Individuals other than those subject to section 19 of the Land Transport Act 1998: Medical practitioners can usually successfully negotiate short-term cessation of driving with patients. However, if longer periods are necessary, we recommend that medical practitioners advise their patients both verbally and in writing. We also recommend that the patient be told how soon they might expect to have this situation reviewed. If a practitioner suspects that a patient is continuing to drive against medical advice, they are legally obliged to inform the Agency under section 18 of the Land Transport Act 1998 (see section 1.4).
There have been rapid major advancements in the treatment of mental illnesses in recent years. However, it is unfortunately necessary to be mindful of the abundance of inaccurate information about mental illness that remains in the community. This misinformation is the legacy of an environment that socially excluded and removed people with mental illness. The government's Mental Health Strategy seeks to address this and reduce the negative impact of mental disorders by ensuring unwarranted barriers to participation in all aspects of life for people with mental illness are removed.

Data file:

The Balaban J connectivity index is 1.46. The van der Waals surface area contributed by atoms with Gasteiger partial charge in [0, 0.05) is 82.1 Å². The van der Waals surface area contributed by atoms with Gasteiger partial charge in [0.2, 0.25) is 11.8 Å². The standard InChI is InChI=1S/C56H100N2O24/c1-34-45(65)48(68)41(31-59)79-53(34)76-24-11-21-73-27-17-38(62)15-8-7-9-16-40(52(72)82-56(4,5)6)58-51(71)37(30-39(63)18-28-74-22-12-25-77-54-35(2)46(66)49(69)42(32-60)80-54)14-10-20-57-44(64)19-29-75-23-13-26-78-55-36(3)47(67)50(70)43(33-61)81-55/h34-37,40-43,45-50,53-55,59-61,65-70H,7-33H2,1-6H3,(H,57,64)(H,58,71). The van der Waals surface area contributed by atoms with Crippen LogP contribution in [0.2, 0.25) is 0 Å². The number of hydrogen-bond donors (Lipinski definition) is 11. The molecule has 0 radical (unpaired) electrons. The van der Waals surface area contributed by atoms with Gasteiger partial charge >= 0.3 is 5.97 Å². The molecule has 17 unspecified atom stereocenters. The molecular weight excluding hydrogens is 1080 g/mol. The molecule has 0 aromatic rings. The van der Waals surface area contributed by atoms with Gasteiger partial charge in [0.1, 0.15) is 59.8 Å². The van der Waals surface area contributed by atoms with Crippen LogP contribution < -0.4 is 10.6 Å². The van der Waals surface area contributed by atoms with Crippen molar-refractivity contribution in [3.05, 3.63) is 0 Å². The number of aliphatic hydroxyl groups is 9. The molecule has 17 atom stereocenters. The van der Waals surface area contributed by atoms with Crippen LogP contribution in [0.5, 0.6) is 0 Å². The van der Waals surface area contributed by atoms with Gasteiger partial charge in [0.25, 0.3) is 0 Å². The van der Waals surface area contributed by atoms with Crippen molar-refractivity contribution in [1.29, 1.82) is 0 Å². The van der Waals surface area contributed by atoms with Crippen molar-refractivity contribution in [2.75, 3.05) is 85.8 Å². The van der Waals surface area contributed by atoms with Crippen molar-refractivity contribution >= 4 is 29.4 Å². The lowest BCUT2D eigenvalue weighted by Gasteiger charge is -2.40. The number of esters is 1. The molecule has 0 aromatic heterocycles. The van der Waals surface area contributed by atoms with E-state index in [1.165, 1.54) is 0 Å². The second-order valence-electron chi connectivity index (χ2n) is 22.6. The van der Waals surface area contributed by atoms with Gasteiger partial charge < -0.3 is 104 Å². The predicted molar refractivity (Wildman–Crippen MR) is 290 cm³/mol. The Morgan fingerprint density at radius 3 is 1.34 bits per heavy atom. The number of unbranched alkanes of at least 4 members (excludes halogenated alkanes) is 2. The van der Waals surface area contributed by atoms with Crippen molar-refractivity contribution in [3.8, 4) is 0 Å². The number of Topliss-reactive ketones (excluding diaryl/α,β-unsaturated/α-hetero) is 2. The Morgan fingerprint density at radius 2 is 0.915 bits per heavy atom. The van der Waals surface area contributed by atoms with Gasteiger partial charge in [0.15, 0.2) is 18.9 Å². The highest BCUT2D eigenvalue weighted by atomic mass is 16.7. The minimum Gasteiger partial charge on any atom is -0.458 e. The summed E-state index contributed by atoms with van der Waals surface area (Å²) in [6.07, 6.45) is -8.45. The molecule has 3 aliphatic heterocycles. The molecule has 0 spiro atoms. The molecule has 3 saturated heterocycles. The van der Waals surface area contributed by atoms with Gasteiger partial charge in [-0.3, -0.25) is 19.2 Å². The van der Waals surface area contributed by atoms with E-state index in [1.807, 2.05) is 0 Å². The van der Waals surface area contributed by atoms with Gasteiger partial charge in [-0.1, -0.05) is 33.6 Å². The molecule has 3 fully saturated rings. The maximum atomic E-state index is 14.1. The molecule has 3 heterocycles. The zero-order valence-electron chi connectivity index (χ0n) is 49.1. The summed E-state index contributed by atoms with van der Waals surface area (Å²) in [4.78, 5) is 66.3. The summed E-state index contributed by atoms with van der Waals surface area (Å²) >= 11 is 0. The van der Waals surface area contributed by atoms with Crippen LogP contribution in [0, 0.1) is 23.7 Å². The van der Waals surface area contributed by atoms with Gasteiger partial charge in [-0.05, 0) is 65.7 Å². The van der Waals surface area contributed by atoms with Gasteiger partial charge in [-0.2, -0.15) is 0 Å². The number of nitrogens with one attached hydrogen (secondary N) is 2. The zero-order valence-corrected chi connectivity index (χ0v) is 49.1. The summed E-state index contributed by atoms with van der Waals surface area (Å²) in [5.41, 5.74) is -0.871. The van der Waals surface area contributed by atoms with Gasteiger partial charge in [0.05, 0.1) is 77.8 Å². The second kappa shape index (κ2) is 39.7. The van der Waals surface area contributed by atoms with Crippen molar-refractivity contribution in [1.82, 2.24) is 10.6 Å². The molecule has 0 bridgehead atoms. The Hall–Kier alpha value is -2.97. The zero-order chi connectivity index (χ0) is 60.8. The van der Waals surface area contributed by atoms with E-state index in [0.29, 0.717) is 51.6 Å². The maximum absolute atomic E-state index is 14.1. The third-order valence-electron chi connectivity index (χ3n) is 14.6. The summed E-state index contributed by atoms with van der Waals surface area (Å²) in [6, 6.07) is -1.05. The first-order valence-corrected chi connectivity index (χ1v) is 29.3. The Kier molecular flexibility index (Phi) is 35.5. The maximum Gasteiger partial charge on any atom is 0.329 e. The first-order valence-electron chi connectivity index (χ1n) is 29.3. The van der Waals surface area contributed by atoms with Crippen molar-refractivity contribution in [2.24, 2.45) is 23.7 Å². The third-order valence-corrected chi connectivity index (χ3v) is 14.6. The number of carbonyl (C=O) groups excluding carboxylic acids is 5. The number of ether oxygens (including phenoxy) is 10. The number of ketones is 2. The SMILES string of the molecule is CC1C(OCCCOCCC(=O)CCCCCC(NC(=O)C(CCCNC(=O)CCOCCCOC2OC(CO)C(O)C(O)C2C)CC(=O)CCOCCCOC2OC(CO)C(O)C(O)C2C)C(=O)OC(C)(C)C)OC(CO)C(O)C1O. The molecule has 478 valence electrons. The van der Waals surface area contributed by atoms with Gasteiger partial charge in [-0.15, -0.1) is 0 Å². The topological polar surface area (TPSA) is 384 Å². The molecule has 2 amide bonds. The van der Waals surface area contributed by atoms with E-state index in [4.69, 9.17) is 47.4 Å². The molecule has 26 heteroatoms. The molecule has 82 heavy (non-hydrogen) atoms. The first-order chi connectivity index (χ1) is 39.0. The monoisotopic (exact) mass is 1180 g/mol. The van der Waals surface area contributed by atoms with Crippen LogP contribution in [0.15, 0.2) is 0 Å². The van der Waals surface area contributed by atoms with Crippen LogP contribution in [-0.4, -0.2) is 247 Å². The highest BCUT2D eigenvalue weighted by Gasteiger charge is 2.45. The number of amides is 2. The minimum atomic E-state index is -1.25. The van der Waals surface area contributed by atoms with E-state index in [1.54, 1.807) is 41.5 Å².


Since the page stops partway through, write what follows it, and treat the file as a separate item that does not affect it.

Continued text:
Individuals with a mental disorder should not automatically be considered unfit to drive: Medical practitioners should assess each individual and the manifestations of their mental disorder or treatment, considering the guidance in this section, to determine if they are fit or unfit to drive. Where appropriate, medical practitioners may need to refer the individual to a specialist or a mental health service provider.
The assessment of individuals with mental disorders is one of the more difficult aspects of determining fitness to drive. The effect of mental disorders on the ability to drive safely has not been determined with any degree of certainty, and fluctuations that may occur during a course of clinical illness make it inappropriate to set rigid rules. There are only a few recent studies in this area, which makes the medical practitioner's task in determining fitness to drive difficult.
While there is evidence that the prevalence of psychiatric disorders in crash victims is greater than estimates for the general population, not all psychiatric disorders appear to carry an increased degree of accident vulnerability (McDonald and Davey 1996). Personality disorders and alcohol abuse are seen in elevated numbers in crash victims, whereas anxiety and depressive disorders are not seen to be more prevalent than in the general population.